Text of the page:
Several of you (Alex, Katlin, Becky) are thinking of some sort of digitization projects. That’s great, insofar as the great universe of undigitized stuff there is out there, and you’re all working with fascinating stuff.
But also think remember that mere digitization, as useful as it may be, does not in and of itself make a digital humanities project. It might constitute an archiving project, or a publicity project, but might not in and of itself be a digital humanities project–the same way that collecting non-digital sources in an archive or scrapbook might be a useful preservation project, but would not count as a contribution to the humanities.
Remember that to be doing the digital humanities means addressing a question, a challenge, in the humanities, in DH praxis, or both. That might mean building a new tool or method that can help humanists do their work. It might mean showing how an existing tool can be used to answer an important humanities question. It might mean using digital methods to disseminate findings, or to foster intellectual community, or offer an interpretation in ways that a more traditional delivery method (i.e., print) cannot.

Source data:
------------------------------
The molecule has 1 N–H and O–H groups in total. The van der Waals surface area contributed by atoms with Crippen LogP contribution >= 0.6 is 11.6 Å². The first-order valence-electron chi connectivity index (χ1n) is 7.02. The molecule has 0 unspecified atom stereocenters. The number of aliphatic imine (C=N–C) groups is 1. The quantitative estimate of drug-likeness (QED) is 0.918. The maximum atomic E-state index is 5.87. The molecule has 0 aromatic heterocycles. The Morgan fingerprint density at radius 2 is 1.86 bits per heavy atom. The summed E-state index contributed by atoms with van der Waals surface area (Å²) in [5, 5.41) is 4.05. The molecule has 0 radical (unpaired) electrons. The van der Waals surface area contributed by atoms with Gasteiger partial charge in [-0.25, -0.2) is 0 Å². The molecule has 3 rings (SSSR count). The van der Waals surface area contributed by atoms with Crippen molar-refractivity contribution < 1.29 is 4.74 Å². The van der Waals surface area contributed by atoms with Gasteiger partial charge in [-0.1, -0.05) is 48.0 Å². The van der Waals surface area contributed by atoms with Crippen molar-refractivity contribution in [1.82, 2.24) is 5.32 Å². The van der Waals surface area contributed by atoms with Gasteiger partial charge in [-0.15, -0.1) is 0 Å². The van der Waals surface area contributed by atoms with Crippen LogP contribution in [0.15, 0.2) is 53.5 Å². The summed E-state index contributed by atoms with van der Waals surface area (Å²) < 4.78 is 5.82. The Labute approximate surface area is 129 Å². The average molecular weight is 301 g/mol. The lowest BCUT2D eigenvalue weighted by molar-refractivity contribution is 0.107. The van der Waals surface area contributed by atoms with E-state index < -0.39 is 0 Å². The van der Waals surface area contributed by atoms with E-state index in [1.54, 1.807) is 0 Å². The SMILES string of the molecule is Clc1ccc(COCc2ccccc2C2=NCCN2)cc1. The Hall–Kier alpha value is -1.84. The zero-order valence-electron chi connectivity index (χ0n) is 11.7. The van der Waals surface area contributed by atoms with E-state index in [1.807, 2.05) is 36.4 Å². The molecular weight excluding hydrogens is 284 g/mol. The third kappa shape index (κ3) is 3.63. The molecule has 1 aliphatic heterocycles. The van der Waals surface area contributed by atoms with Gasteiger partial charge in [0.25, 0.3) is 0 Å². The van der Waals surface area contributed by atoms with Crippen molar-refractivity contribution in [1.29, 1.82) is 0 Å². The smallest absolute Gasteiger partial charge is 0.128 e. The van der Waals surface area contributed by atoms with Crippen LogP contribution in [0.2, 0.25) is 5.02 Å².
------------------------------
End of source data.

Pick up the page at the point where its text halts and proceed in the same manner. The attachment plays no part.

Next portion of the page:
Let me offer you a corollary. If you were in a literature class, and asked to write a paper, you might start by collecting six Mark Twain novels. Great! But merely digitizing something on a small scale is the equivalent: that is, it’s the gathering of the material in one place. The harder question is, what can you do with it that can be a contribution to knowledge? In that literature class, your professor would then ask, “What are you going to do with those books that will be a contribution to our knowledge on Twain, or literature?” Similarly, when you think of a digitization project, if that is going to be the project that you’re going to write a proposal for, will it be an interpretation of that material? Will it be some way of displaying the material that is innovative? Will it be some new way of interacting with material online?
It’s not that digitization isn’t useful, and time-consuming. The question is the next step.